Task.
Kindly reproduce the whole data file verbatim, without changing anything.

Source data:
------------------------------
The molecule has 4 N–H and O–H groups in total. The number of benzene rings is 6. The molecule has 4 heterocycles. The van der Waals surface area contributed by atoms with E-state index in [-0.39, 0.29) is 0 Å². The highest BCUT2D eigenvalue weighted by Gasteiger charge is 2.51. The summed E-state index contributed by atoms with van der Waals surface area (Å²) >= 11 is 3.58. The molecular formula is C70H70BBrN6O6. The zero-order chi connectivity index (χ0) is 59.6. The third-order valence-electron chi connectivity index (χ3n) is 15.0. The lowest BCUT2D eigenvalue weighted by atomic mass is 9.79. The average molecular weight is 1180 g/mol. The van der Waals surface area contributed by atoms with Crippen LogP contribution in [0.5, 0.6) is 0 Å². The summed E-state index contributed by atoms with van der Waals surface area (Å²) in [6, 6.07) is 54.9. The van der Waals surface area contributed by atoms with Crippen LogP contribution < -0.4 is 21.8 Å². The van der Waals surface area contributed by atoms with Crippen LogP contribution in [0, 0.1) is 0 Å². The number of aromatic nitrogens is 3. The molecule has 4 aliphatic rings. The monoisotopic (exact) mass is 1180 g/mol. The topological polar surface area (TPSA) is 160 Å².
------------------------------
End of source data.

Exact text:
The molecule has 4 N–H and O–H groups in total. The number of benzene rings is 6. The molecule has 4 heterocycles. The van der Waals surface area contributed by atoms with E-state index in [-0.39, 0.29) is 0 Å². The highest BCUT2D eigenvalue weighted by Gasteiger charge is 2.51. The summed E-state index contributed by atoms with van der Waals surface area (Å²) >= 11 is 3.58. The molecular formula is C70H70BBrN6O6. The zero-order chi connectivity index (χ0) is 59.6. The third-order valence-electron chi connectivity index (χ3n) is 15.0. The lowest BCUT2D eigenvalue weighted by atomic mass is 9.79. The average molecular weight is 1180 g/mol. The van der Waals surface area contributed by atoms with Crippen LogP contribution in [0.5, 0.6) is 0 Å². The summed E-state index contributed by atoms with van der Waals surface area (Å²) in [6, 6.07) is 54.9. The van der Waals surface area contributed by atoms with Crippen LogP contribution < -0.4 is 21.8 Å². The van der Waals surface area contributed by atoms with Crippen LogP contribution in [0, 0.1) is 0 Å². The number of aromatic nitrogens is 3. The molecule has 4 aliphatic rings. The monoisotopic (exact) mass is 1180 g/mol. The topological polar surface area (TPSA) is 160 Å².